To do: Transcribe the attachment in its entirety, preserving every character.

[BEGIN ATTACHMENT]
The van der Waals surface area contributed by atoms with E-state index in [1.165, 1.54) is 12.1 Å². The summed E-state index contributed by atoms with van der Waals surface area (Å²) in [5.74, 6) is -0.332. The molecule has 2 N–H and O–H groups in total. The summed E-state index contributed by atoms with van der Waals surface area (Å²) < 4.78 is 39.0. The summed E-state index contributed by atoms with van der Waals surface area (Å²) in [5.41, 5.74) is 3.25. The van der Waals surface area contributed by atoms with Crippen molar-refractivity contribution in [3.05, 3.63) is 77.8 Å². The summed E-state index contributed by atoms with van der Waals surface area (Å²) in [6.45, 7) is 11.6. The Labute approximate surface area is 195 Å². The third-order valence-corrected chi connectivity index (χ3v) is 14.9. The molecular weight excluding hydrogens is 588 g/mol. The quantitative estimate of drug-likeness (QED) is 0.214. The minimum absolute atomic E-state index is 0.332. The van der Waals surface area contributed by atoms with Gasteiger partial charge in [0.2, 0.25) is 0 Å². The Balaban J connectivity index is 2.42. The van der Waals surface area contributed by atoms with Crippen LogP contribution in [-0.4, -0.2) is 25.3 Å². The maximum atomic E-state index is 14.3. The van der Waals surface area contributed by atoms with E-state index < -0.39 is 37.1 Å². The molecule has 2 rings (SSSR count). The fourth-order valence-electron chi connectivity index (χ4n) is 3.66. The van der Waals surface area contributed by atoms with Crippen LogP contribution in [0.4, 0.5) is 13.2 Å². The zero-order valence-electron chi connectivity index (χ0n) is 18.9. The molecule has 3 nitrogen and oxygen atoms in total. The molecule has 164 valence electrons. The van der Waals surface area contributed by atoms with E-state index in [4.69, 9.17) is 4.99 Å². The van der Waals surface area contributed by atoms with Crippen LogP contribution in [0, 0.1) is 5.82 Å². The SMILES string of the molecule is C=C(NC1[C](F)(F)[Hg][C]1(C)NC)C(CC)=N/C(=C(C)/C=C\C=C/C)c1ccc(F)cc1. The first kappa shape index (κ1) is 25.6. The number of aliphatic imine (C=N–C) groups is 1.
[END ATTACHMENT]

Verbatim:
The van der Waals surface area contributed by atoms with E-state index in [1.165, 1.54) is 12.1 Å². The summed E-state index contributed by atoms with van der Waals surface area (Å²) in [5.74, 6) is -0.332. The molecule has 2 N–H and O–H groups in total. The summed E-state index contributed by atoms with van der Waals surface area (Å²) < 4.78 is 39.0. The summed E-state index contributed by atoms with van der Waals surface area (Å²) in [5.41, 5.74) is 3.25. The van der Waals surface area contributed by atoms with Crippen molar-refractivity contribution in [3.05, 3.63) is 77.8 Å². The summed E-state index contributed by atoms with van der Waals surface area (Å²) in [6.45, 7) is 11.6. The Labute approximate surface area is 195 Å². The third-order valence-corrected chi connectivity index (χ3v) is 14.9. The molecular weight excluding hydrogens is 588 g/mol. The quantitative estimate of drug-likeness (QED) is 0.214. The minimum absolute atomic E-state index is 0.332. The van der Waals surface area contributed by atoms with Gasteiger partial charge in [0.2, 0.25) is 0 Å². The Balaban J connectivity index is 2.42. The van der Waals surface area contributed by atoms with Crippen LogP contribution in [-0.4, -0.2) is 25.3 Å². The maximum atomic E-state index is 14.3. The van der Waals surface area contributed by atoms with E-state index < -0.39 is 37.1 Å². The molecule has 2 rings (SSSR count). The fourth-order valence-electron chi connectivity index (χ4n) is 3.66. The van der Waals surface area contributed by atoms with Crippen LogP contribution in [0.4, 0.5) is 13.2 Å². The zero-order valence-electron chi connectivity index (χ0n) is 18.9. The molecule has 3 nitrogen and oxygen atoms in total. The molecule has 164 valence electrons. The van der Waals surface area contributed by atoms with E-state index in [4.69, 9.17) is 4.99 Å². The van der Waals surface area contributed by atoms with Crippen LogP contribution in [0, 0.1) is 5.82 Å². The SMILES string of the molecule is C=C(NC1[C](F)(F)[Hg][C]1(C)NC)C(CC)=N/C(=C(C)/C=C\C=C/C)c1ccc(F)cc1. The first kappa shape index (κ1) is 25.6. The number of aliphatic imine (C=N–C) groups is 1.